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Buy the Best Canon Rebel Macro Lens... For You

Updated on September 28, 2010
Can't make up your mind about which Canon Rebel Macro Lens is right for you?
Can't make up your mind about which Canon Rebel Macro Lens is right for you?

Which Rebel Macro Lens?

Choosing a Canon Rebel Macro lens that is ideal for you is a combination of precisely what the lens will do and your financial resources. Which macro lens should you decide upon?

Getting a Canon Rebel Macro lens that may be just right for you is a mixture of precisely what your budget is and what the lens is capable of. Which macro lens should you pick?

Canon Rebel DSLR cameras can be purchased in numerous models. The most recent is the Rebel T2i, and the most ancient that may continue to be ordered new is the Canon Rebel XSi. There is quite a bit of variation between the models, nevertheless the thing common to each of them is that they are the beginner's digital SLR cameras in the Canon line.

A Canon Rebel Macro Lens was necessary to get this shot of a bee.
A Canon Rebel Macro Lens was necessary to get this shot of a bee. | Source
Zinnia closeup photo
Zinnia closeup photo
Sulfur Butterfly - one of my favorites
Sulfur Butterfly - one of my favorites
Product shots are so much easier with a good prime lens (macro)... in this case, a Canon 50mm f/1.4.
Product shots are so much easier with a good prime lens (macro)... in this case, a Canon 50mm f/1.4.
That's me - Not with My Canon Rebel, but the macro lens is there.
That's me - Not with My Canon Rebel, but the macro lens is there.

Knowledge Is Power

Knowing the sensor size of your Canon Rebel is important when deciding upon a Rebel Macro lens that is suitable for you.

You see, there are several macro lenses that will suit the camera, regardless of whether you are the owner of the newest or the most seasoned Rebel. In actual fact, ALL macro lenses manufactured for Canon will fit.

Couldn't be any easier. Just pick one. But hang on. Is it possible that there is a BEST Canon Rebel Macro?

Now I'm contemplating that in the event that you own an entry-level digital SLR, you may possibly prefer to go lightly on the budget.

In cases where you laid out roughly $700 for the camera, would you want to pay an additional $600 or $900 for a lens that does close up pictures? Those types of costs will get you one of the Canon 100mm macro lenses. You will find two, one of which is an "L" lens, the very best that Canon makes.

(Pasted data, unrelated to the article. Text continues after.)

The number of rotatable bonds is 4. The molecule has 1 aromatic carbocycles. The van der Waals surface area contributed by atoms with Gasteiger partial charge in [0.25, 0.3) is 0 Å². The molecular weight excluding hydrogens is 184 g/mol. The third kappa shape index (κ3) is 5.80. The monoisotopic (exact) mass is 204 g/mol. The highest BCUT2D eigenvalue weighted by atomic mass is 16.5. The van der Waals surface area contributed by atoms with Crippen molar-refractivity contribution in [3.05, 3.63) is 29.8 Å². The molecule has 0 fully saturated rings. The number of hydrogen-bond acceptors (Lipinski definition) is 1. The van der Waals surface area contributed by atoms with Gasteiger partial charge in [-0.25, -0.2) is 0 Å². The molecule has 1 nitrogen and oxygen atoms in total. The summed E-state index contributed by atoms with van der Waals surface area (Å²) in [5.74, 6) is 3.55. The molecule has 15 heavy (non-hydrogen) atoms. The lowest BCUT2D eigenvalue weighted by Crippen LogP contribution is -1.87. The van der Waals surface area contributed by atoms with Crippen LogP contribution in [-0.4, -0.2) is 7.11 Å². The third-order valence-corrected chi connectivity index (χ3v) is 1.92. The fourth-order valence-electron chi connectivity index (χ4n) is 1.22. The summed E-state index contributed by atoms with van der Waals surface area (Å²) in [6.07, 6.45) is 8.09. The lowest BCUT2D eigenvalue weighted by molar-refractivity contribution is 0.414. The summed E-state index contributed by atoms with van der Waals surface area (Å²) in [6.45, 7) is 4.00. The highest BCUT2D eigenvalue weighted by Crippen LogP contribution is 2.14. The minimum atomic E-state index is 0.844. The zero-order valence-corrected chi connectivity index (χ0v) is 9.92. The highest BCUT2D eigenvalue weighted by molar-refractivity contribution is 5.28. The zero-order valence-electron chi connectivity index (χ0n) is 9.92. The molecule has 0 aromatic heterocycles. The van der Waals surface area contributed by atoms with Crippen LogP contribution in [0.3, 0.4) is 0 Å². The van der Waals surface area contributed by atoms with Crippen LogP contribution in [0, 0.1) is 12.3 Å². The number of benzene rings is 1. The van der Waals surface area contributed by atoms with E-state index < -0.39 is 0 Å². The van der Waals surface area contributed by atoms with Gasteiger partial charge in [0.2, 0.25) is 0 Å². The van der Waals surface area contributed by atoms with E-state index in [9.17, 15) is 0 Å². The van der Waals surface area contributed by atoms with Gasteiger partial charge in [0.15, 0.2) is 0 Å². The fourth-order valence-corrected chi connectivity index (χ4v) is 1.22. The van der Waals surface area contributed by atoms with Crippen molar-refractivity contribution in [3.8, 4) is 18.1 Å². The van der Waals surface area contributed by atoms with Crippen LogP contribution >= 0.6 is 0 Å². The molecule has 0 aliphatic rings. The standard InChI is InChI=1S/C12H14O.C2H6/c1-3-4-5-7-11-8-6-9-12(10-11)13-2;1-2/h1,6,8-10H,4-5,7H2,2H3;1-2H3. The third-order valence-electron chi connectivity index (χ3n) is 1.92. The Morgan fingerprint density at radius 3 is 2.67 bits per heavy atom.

Remember that, if you choose those types of rather pricey lenses, you're going to get a first-rate portrait lens too. That's merely because the 100mm lens is terrific for portrait work... Truly great.

Other possibilities are lenses in the same focal length range made by either Tamron or Sigma. One of these would save you about $100.

To be able to go much more affordable, you might consider a zoom lens with a macro setting. For example, the Sigma 70-300 provides a macro switch on the lens that does something to the controls that actually rates it as a macro. Even so, you still cannot get really near to the object, and the quality is not nearly competitive with the alternative lenses mentioned previously. One good thing could be the price - under $175. And this lens does a decent task of taking other styles of shots because its primary job is not as a macro.

Another option is to consider a shorter focal length. As an example, you will discover lenses at 50mm and 60mm which are true close up lenses. They run about $300.

The very first thing that is significant to keep in mind is that taking pictures of minuscule stuff does call for distinct technology and special lens glass. Getting a single focal length means that you can get far better image quality, much better than having a zoom lens. Additionally your distance from the subject is going to be shorter using a "real" macro lens.

Selecting the best Canon Rebel Macro lens ought not to be hard. Take several minutes to consider your priorities. What are you wanting the lens to do, and exactly how much have you got within your purse. Maybe you would be happier patiently waiting until you can pay for an even better lens instead of purchasing now and being dissatisfied with your choice.


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